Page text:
References

Individual subsection authors: Plain film analysis, Darryn Shaff and Todd L. Siegal; computed tomography, Beverly L. Hershey; magnetic resonance imaging, Scott H. Faro and Robert A, Koenigsberg; magnetic resonance imaging of the spine, Scott H. Faro and Robert A. Koenigsberg; magnetic resonance angiography, Scott H. Faro and Feroze Mohamed; myelography, Todd L. Siegal; neuroangiography, Robert A. Koenigsberg and Scott H. Faro; ultrasonography, Robert A. Koenigsberg; positron emission tomography and single photon emission computed tomography, Scott H. Faro and Robert A. Koenigsberg.

Imaging of the nervous system encompasses a wide variety of modalities that have undergone rapid evolution in the past few decades. Plain film analysis of the skull and spine, although still employed, is not routine in the initial investigation of patients with neurological signs and symptoms. Computed tomography (CT), developed in the 1970s, remains a common radiographic technique, particularly for the acutely traumatized patient. Magnetic resonance imaging (MRI), which came into widespread clinical usage in the 1980s, has supplanted CT for evaluation of many suspected pathological processes of the brain and spine. Depending on availability, MRI is often the initial study ordered, particularly in an outpatient setting. MRI continues to be a rapidly evolving field, encompassing techniques such as magnetic resonance angiography (MRA) and spectroscopy. Myelography, introduced in the early 1900s, has been replaced to varying degrees by MRI owing to the noninvasive nature of the latter. Myelography is still regarded as useful in visualizing the intradural nerve roots and is performed in selected cases, particularly when MRI is contraindicated. Throughout the century, myelography has evolved into a much safer examination, owing to development of contrast agents with dramatically reduced neurotoxicity. Angiography, introduced in 1927, remains the gold standard for evaluation of neurovascular disease. Interventional neuroradiology, a field that has evolved in the past two decades, offers patients therapy through angiographic techniques. Ultrasonography is most useful in the evaluation of the neonatal brain and spine as well as extracranial vascular disease. Transcranial Doppler (TCD) studies are useful in selected patients for assessing intracranial vascular disease. Ultrasonography has also been employed in the operative setting. Positron emission tomography (PET) and single photon emission computed tomography

403

TABLE 23-1 -- NEUROIMAGING APPLICAT

ONS IN DIAGNOSIS AND THERAPY

Technique

Diffuse or Multifocal Cerebral

Focal Cerebral

Subcortical

Brain Stem

Spinal Cord

Plain film

Neoplasm Metabolic Congenital

Neoplasm

Not useful

Neoplasm

Degenerative

CT

Hemorrhage

Hemorrhage

Hemorrhage

Hemorrhage

Hemorrhage

Calcification

Calcification

Calcification

Calcification

Calcification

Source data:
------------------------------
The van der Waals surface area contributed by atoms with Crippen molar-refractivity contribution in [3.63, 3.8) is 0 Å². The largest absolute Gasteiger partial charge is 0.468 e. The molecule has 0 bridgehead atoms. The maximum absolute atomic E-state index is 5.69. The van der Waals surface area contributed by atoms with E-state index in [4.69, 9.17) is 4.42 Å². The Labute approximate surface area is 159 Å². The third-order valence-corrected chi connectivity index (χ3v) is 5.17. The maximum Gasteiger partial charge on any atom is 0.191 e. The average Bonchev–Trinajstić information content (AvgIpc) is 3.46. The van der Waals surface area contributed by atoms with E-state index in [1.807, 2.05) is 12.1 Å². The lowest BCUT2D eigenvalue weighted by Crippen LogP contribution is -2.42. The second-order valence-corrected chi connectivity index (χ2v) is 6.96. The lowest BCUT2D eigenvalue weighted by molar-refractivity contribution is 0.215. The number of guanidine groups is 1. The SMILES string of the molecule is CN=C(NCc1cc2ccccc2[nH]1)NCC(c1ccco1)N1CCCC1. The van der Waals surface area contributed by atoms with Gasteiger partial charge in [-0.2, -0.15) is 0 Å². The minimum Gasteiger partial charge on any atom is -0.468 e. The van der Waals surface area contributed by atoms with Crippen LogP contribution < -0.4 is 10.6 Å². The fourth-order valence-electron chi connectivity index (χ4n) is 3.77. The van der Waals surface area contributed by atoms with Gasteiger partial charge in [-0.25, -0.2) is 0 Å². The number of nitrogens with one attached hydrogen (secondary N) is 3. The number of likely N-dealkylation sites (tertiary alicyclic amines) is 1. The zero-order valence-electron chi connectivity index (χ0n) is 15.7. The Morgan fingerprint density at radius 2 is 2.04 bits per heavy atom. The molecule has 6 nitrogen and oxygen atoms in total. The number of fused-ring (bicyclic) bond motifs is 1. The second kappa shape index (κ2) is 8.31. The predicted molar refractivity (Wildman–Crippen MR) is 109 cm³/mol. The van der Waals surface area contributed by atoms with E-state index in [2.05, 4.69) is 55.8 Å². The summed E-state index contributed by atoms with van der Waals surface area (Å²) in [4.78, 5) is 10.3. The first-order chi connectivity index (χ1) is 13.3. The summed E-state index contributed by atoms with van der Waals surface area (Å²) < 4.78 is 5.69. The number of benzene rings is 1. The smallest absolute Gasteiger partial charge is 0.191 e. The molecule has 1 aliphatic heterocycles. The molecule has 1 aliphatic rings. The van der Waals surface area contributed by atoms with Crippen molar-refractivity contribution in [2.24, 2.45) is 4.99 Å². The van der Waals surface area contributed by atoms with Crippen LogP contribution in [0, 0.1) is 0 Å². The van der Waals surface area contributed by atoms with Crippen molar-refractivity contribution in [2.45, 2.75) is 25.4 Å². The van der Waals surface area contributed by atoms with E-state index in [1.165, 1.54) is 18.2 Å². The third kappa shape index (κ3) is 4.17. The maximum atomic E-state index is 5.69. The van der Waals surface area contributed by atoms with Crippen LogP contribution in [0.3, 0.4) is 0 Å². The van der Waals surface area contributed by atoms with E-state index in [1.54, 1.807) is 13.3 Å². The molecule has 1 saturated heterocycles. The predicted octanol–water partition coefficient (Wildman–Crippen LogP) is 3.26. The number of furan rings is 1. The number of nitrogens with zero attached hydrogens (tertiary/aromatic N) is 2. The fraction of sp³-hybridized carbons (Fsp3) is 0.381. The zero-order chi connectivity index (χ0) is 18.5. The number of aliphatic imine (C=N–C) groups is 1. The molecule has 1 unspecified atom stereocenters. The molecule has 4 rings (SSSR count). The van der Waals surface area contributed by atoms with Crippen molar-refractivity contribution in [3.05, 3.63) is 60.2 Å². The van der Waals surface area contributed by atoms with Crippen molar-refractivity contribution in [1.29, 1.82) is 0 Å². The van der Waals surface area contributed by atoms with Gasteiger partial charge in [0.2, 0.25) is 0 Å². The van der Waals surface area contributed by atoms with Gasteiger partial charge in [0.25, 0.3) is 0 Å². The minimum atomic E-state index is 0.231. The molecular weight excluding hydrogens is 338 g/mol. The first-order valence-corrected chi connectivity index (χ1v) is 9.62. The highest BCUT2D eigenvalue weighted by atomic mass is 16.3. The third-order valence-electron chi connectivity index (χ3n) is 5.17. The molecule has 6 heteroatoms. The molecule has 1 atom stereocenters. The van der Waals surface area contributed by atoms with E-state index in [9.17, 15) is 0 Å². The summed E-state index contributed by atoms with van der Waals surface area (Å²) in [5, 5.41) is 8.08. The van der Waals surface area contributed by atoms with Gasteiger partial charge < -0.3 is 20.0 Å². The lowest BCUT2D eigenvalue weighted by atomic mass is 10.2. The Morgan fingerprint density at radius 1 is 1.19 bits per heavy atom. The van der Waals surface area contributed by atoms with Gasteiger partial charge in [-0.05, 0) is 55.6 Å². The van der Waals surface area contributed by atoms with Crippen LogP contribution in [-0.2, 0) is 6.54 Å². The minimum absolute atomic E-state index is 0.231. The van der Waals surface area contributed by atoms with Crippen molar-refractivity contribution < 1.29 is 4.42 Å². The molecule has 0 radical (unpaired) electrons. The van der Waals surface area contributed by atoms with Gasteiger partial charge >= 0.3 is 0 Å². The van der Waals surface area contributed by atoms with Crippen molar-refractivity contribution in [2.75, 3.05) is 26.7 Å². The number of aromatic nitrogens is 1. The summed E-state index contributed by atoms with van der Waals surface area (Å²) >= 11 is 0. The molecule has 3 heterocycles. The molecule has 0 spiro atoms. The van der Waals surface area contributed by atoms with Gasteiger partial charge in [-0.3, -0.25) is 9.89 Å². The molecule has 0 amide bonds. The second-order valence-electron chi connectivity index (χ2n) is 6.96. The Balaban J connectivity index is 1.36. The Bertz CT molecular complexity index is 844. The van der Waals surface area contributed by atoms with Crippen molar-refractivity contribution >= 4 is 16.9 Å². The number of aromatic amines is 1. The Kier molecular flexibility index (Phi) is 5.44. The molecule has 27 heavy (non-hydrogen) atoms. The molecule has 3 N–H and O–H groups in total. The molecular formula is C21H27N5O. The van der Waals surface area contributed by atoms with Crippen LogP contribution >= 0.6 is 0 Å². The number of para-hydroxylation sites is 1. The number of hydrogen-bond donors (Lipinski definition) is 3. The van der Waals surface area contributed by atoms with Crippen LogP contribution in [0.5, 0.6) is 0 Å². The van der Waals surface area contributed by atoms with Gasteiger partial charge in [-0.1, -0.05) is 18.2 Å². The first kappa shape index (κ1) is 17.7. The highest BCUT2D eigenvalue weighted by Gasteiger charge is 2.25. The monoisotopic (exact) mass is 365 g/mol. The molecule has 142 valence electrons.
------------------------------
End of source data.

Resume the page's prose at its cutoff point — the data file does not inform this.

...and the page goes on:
Infarct

Infarct

Infarct

Infarct

Neoplasm

Neoplasm

Neoplasm

Neoplasm

Neoplasm

Inflammation

Inflammation

Inflammation

Inflammation

Inflammation

Vascular

Vascular

Vascular

Vascular

MR

Neoplasm

Neoplasm

Neoplasm

Neoplasm

Neoplasm

Inflammation

Inflammation

Inflammation

Inflammatory

Inflammatory

Hemorrhage

Hemorrhage

Hemorrhage

Hemorrhage

Hemorrhage

Vascular

Vascular

Vascular

Vascular

Vascular

White matter disease

White matter disease

White matter disease

White matter disease

White matter disease

Congenital

Congenital

Infarct

Infarct

Infarct

Infarct

Infarct

Myelography

Not useful

Not useful

Not useful

Neoplasm

Hematoma

Inflammatory

Vascular

Congenital

Angiography

Mass effect

AVM tumor

AVM tumor

AVM tumor

AVM

Vasculopathy

Aneurysm

Aneurysm

Aneurvsm

Atheroselerosis

Atheroselerosis

Atheroselerosis

Atheroselerosis

Ultrasonography

Hemorrhage

Hemorrhage

Hemorrhage

Congenital

Congenital

(Neonatal)

(Neonatal)

(Neonatal)

Neoplasm

Neoplasm

Congenital

Congenital

Congenital

Neoplasm

Neoplasm

Neoplasm

Infection

Infection

Vascular

Vascular

PET/SPECT

Vascular

Vascular

Vascular

Not useful

Not useful

Neoplasm

Neoplasm

Neoplasm

Infection

Infection

Infection

Degenerative

Degenerative

Degenerative

Trauma

Trauma

Trauma

(SPECT) are nuclear medicine techniques that offer physiological information (Iable.23-1) .

Individual subsection authors: Plain film analysis, Darryn Shaff and Todd L. Siegal; computed tomography, Beverly L. Hershey; magnetic resonance imaging, Scott H. Faro and Robert A. Koenigsberg; magnetic resonance imaging of the spine, Scott H. Faro and Robert A. Koenigsberg; magnetic resonance angiography, Scott H. Faro and Feroze Mohamed; myelography, Todd L. Siegal; neuroangiography, Robert A. Koenigsberg and Scott H. Faro; ultrasonography, Robert A. Koenigsberg; positron emission tomography and single photon emission computed tomography, Scott H. Faro and Robert A. Koenigsberg.

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